Ollie Fuller set to return to class at Waratah Public School as students begin their return after lockdown | Canberra weather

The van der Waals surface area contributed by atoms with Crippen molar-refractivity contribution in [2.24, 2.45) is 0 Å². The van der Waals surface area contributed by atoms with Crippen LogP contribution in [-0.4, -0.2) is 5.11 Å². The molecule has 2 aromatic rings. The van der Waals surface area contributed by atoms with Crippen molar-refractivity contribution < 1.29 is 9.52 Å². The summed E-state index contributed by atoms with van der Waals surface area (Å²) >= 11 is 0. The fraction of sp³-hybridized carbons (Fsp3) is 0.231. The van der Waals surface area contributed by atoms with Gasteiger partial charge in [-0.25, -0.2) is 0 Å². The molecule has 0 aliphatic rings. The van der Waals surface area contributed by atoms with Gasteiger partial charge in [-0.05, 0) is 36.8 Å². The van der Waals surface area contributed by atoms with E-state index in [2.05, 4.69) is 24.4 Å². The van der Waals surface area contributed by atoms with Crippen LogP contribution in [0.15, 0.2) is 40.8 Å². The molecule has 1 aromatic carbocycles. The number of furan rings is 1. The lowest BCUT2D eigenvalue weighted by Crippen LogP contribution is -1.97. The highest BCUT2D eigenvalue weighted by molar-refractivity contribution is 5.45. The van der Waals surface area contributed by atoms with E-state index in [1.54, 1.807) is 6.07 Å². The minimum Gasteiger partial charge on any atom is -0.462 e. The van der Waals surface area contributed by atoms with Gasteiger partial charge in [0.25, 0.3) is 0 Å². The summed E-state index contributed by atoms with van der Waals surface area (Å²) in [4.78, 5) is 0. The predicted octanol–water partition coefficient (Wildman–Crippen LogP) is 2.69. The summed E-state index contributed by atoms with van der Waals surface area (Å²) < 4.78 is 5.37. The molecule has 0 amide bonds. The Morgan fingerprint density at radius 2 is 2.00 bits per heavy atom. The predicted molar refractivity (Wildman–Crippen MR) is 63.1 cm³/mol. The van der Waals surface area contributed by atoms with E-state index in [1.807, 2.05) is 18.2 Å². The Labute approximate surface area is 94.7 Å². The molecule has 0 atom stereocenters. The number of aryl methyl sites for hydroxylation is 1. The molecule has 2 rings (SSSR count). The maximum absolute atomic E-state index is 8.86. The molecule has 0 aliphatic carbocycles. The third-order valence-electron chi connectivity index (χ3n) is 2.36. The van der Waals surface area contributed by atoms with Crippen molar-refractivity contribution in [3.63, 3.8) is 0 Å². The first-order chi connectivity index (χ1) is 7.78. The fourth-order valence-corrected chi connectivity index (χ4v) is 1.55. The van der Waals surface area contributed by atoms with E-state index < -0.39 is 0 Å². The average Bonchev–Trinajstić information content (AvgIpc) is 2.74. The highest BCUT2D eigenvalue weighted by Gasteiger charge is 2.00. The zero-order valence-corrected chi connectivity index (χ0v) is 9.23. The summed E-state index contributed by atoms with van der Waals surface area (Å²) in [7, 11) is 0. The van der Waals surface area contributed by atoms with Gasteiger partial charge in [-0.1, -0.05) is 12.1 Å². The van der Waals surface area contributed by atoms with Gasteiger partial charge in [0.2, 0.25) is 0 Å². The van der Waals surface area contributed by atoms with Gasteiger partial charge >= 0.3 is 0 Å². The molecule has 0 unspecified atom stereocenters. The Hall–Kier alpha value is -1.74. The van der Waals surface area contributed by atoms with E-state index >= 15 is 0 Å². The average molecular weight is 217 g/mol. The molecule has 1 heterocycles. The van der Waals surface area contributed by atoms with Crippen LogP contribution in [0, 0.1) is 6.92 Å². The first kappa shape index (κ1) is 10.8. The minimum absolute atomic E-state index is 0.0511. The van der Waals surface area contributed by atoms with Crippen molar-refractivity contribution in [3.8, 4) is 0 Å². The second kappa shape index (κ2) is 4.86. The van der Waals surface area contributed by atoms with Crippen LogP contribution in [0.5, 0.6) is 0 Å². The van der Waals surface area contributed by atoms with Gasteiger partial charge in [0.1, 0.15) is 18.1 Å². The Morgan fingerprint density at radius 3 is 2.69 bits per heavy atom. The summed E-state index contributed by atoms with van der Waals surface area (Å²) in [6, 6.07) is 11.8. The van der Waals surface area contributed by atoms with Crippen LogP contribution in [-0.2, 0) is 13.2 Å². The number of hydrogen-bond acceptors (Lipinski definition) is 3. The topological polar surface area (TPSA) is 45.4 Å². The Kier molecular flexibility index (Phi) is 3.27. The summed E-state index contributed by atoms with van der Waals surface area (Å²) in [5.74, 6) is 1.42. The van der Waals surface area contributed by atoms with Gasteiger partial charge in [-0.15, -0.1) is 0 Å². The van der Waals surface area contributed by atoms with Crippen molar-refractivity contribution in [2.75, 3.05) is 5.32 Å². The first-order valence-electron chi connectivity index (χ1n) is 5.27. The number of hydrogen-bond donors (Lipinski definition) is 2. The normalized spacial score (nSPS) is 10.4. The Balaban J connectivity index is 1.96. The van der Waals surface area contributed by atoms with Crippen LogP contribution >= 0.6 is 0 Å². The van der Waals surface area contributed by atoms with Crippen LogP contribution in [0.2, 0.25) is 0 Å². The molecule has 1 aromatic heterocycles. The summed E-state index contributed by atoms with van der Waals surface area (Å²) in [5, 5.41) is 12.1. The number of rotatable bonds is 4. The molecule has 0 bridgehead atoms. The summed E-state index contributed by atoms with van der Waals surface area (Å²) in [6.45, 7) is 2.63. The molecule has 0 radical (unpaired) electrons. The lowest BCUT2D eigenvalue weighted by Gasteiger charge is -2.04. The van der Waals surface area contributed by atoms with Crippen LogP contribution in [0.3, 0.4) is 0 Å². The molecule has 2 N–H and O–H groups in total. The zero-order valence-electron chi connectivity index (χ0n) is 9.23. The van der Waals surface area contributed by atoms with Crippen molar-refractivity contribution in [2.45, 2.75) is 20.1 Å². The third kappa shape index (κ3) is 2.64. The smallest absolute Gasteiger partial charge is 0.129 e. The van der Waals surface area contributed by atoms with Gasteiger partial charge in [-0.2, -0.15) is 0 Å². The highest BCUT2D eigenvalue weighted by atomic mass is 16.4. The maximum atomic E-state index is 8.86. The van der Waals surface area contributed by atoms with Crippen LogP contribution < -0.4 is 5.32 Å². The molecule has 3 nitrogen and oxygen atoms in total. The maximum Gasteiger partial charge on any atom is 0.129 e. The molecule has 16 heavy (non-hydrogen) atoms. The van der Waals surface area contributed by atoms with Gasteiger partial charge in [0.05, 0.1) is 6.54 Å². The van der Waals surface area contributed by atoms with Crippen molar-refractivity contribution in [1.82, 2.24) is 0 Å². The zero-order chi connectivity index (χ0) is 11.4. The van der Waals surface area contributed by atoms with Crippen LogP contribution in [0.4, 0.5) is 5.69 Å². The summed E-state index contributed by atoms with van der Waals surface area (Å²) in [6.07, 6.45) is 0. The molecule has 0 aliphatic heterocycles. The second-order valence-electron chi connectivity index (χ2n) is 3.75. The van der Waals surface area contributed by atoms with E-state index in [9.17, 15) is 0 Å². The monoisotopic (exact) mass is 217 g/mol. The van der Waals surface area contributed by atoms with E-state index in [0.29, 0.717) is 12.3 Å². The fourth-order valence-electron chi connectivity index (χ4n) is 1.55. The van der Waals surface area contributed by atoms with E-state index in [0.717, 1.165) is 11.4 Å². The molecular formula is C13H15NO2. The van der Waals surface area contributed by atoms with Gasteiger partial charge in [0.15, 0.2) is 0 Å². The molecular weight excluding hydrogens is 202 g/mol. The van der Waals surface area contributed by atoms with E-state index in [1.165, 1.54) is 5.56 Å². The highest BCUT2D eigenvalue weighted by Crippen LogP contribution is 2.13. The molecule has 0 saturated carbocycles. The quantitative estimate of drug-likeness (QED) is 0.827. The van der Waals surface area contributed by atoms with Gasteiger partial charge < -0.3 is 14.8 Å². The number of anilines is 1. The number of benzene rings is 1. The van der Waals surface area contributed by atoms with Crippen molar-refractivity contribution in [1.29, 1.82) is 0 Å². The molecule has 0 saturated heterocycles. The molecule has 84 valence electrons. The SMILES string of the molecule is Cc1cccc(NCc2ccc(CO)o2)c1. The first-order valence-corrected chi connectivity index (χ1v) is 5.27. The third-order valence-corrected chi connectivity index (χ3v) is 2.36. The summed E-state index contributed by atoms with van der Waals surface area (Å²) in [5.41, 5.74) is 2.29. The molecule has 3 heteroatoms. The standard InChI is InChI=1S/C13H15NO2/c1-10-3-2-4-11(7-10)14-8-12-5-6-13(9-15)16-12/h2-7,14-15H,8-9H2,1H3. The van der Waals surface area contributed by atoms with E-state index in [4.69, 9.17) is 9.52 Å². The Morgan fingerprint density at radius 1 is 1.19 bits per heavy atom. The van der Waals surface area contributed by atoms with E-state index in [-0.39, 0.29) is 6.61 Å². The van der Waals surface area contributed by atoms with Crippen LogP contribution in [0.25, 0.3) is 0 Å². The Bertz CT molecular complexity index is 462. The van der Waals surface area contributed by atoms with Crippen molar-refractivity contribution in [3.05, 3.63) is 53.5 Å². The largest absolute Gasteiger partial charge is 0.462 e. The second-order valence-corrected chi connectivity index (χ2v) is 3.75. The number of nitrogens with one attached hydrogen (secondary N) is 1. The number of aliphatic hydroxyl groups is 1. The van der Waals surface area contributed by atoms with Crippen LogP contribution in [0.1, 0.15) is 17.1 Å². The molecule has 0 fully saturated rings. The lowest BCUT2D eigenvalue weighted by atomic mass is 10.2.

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OLLIE Fuller had been in kindergarten for two months when COVID-19 rocked the world – and its introduction to elementary school. His mother, Emily Fuller, said that while Ollie didn’t know anything different, he and his peers missed many milestones that his older brothers Harry and Benji enjoyed. “Birthday parties, field trips, being able to bring parents to school to watch them receive their awards, watch the Easter hat parades and watch book week, even the whole drop-off and pick-up situation, try to talking to teachers is much harder, “Ms. Fuller said.” But all kids in their age group are lucky because they don’t really know the difference, that’s just what happened to them. I’m sure they’ll do it – the kids are resilient, they’re kind of Keep it up. “Ollie, seven, and his grade one classmates at Waratah Public School, Hunter Valley , in New South Wales, will take those experiences one step closer today, with their rating among the first to return to class as part of the state’s staggered face-to-face-face-to-face return. learning. ”It looks like we are all headed in the right direction and we are past the worst, so hopefully we’ll keep making progress and once they get back to school hopefully. ‘They’ll be able to stay in school and that’s the end of home learning for good,’ Ms. Fuller said. She had wondered if Ollie might want to wait until her older brother Benji, a fourth grader, returned on October 25. young people and because there had been an escalation of cases in the Hunter, ”she said. “But the other day, when he found out what the dates were, he was really excited to go back, because he misses socializing with his friends and his teacher. During the lockdown, the kids probably didn’t leave the house. a handful of times, so I think he’s had enough of the four walls, he just wants to get out there and get back to the routine. I know he missed being active and playing football and handball, all of those normal activities that they took for granted.Many of us have taken things for granted in the past and you don’t realize how much you enjoy doing something until you can. no longer do it. ” Ms Fuller said the two boys do well with distance learning and were able to handle most of their homework independently. Both of their parents work full time. She said their teachers use Google Classroom and students do most of their work online. “The first home schooling period in 2020 was really tough because at that point Ollie couldn’t read or write again,” she said. “I was really glad it was a shorter passage and I’m glad the longer passage we had recently was a year later when he can read and write. It made things a lot easier because he can read the work assigned to it. ” Ms Fuller said it was important to keep this unusual time in perspective. “Everyone has done their best with home schooling and I’m not too worried that they won’t be able to catch up because they’re all going to be in the same boat so things like the program are going to have to be. moderate, ”she said. “I didn’t put too much pressure on them to be honest. I think it’s been a really trying time for everyone, if they’ve tried everything the best they can, that’s enough for me.” The family rekindled one of their pre-lockdown Sunday traditions, with lunch at the Grain Store followed by a stroll around the beach and ice cream. “It’s starting to look a bit like life before.”


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